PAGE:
Pa. overreaches on dog licenses
The current crackdown on unlicensed dogs is needed, with only about half of dog owners in Lancaster County having them for their pets.
But we strongly object to the manner in which the crackdown is sometimes being carried out.
A stranger walks up to the front door of your home, flashes a badge that identifies him as a state dog warden and asks whether you have a dog or whether the dog you have is properly licensed.
You hesitate as the stranger peers over your shoulder, looking for one or more of the animals.
Keep in mind, the stranger is on private property and demanding information from you with the authority typically used by a police officer.
Being the honest person you are, you admit Fido's license isn't current.
The stranger hands you an official-looking citation from the state of Pennsylvania and goes on his way.
You watch as he walks over to your neighbor's house, where the sound of a barking dog can be heard.
In America, where property rights are supposed to be sacrosanct -- a man's home is his castle -- such an exchange is unthinkable. Or so people thought.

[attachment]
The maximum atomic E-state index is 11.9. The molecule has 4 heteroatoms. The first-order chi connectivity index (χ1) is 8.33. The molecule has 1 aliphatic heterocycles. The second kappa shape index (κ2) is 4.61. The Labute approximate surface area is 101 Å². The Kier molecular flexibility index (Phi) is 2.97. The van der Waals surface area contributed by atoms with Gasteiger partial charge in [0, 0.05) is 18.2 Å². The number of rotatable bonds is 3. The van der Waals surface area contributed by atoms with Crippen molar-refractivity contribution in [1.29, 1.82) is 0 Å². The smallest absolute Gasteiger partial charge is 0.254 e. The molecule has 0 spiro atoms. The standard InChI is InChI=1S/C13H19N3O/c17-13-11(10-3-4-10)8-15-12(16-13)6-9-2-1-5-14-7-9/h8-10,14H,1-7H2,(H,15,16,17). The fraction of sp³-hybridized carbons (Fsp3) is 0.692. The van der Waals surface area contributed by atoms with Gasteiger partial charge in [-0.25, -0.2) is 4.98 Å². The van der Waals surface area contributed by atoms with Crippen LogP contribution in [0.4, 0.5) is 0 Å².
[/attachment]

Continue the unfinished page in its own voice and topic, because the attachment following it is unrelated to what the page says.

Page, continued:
Yet, it is being repeated across Lancaster County -- at least 25 citations have been handed out, most likely under the circumstances described above.
"We mean business," growled one of the two dog wardens assigned to the county. "That's why we're citing. People definitely need a license for their dog."
First-time offenders face fines of $50, plus court costs of $30-$40. The maximum fine is $300.
So, why the crackdown?
The state apparently wants to stanch the decline in the number of dog licenses around the commonwealth. (Tag sales here have fallen 7 percent since 2008.) With the decline comes an attendant drop in revenue. One dollar from each license sold goes to the respective county; the state gets the rest.
On whose authority do dog wardens have the right to traipse on private property and issue citations? Where is the warrant?
It would be one thing to be approached on a public street or at a public park and to be questioned about the status of a pet's license. But not on private property.
Should dogs be licensed? Absolutely. Should the dog-license police have a free hand to enter private property willy-nilly and hand out citations? No.
The state should abandon this serious overreach of authority and, instead, respect the rights of property owners.
The state has dubbed March as "Dog License Awareness Month." Better that it be a month dedicated to a better appreciation of property rights.
The state apparently wants to stanch the decline in the number of dog licenses around the commonwealth.